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Hi!

I've spent the better part of an hour trying to find information or reviews on what makes certain sound absorbing panels better than others. I see panels on Amazon for as little as $50, and I've seen every price in between in upwards of $500. I'm looking at them and visually don't see much of a difference, but that doesn't mean there isn't one. Would someone be willing to explain some basics about these panels? I intend to use them in a home theater that has 7.1 sound. The room is bare sheetrock right now and I want to make sure I have something of decent quality to absorb the echo. Does it come down to the type of foam, or fabric? Sites list their own reasons their sound panels are great, but I'm having a hard time finding information explaining the differences and quality between panels.

Thanks in advance.
 

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Thickness, material, and mounting are what make sound panels different. I would shoot for at least 2 inches thick, and for material it should be a good quality insulation that is NOT foam (foam doesn't work very well for this). Usually the insulation is more dense than pink, fluffy stuff (such as rigid fiberglass which is normally used for metal ducts). Mounting a panel right against a wall will also have different properties than something that is mounted a way from the wall (some would say "better", but I think that depends on your needs). Again, don't use foam. Also, remember that the material aspects include any cloth or frame material that is used; those can make some difference, too.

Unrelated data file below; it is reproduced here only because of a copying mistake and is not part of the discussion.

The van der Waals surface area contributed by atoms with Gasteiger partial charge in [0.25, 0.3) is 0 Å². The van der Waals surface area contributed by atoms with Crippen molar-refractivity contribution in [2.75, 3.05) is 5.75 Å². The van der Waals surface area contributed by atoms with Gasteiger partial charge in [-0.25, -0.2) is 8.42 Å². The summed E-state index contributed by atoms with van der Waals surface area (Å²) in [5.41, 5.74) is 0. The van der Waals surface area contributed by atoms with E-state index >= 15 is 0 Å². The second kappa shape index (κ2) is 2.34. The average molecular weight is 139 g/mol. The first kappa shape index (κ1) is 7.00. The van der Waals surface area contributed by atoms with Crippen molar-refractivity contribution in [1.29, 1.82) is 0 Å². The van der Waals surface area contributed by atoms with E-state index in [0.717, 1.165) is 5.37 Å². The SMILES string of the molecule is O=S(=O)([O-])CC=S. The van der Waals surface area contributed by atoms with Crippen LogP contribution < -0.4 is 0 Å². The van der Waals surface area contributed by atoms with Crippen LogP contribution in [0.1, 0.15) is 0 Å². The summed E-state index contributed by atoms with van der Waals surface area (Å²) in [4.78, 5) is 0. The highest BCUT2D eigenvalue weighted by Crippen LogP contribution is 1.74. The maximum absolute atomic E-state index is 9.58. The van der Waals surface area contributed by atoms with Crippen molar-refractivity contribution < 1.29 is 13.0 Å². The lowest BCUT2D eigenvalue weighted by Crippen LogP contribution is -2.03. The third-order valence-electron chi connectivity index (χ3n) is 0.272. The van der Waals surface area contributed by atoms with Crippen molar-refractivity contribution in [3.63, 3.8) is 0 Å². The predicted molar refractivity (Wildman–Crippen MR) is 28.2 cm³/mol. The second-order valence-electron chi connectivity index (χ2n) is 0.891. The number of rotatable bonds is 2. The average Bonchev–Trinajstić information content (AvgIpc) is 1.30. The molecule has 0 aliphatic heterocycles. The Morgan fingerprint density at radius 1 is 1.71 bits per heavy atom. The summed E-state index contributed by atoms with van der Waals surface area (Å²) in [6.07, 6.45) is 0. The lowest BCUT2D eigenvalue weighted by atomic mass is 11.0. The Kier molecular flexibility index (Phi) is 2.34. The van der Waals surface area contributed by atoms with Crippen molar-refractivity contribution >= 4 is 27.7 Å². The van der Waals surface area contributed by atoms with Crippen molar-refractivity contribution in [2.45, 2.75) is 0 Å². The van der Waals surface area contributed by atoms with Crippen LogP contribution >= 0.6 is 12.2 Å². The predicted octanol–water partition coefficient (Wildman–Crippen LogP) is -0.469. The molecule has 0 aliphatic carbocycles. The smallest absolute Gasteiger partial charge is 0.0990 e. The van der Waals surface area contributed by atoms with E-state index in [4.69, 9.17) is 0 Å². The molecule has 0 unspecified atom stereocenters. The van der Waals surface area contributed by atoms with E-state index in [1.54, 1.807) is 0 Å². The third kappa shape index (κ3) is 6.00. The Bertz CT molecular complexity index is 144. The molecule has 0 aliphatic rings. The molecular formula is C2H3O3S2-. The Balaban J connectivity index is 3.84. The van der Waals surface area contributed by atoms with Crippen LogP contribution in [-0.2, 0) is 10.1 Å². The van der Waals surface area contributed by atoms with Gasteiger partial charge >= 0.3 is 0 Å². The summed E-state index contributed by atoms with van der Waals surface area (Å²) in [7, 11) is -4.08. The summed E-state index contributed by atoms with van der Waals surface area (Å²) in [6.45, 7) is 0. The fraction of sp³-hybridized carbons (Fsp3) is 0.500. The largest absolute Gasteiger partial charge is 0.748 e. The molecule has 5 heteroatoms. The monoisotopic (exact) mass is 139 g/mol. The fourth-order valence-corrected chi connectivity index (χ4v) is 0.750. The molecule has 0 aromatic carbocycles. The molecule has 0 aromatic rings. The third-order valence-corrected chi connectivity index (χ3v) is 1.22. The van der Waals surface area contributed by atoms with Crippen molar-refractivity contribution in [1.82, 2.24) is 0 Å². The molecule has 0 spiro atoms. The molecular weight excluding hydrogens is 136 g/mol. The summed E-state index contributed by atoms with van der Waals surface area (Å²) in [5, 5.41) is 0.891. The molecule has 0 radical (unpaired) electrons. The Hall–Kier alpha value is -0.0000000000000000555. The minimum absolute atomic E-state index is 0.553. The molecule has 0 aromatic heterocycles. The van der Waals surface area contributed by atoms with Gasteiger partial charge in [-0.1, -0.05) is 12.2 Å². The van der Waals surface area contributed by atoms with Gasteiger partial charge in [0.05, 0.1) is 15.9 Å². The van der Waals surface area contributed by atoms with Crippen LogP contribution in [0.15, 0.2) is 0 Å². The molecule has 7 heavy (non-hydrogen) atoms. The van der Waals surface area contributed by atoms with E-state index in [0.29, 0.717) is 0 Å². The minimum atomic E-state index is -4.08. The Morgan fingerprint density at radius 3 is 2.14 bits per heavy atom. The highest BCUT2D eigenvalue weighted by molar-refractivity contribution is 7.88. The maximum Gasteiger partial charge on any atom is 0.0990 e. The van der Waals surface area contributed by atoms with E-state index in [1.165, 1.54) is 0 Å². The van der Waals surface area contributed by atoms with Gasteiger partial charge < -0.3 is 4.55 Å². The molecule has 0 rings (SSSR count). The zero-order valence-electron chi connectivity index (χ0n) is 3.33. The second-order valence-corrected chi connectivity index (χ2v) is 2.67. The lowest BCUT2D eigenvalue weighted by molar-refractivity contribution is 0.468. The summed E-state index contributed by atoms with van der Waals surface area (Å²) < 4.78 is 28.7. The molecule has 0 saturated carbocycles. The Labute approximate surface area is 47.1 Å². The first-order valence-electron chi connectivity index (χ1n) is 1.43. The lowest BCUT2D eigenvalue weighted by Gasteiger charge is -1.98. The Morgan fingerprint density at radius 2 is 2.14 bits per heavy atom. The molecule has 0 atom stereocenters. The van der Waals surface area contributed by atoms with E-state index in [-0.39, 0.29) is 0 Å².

Other than that it's about the workmanship and looks.

I would either buy from a place like GIK Acoustics (fair pricing, and there are other places like them that I just can't remember right now) or DIY (all kinds of examples on this board on how to do that).
 

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Would someone be willing to explain some basics about these panels?
The main feature of an acoustic panel is how much it absorbs. Not only "overall" but also at various frequencies. Thin panels absorb very little at bass frequencies, so the room might seem dead enough at mid and high frequencies when you clap your hands, but it's still boomy and indistinct at low frequencies. A proper treatment plan includes panels that are thick enough to target low as well as high frequencies.

The graph below shows a comparison of various absorber products. This short article is mainly about home recording, but all the same principles apply to hi-fi and home theater acoustics too:

Acoustic Basics

--Ethan

 
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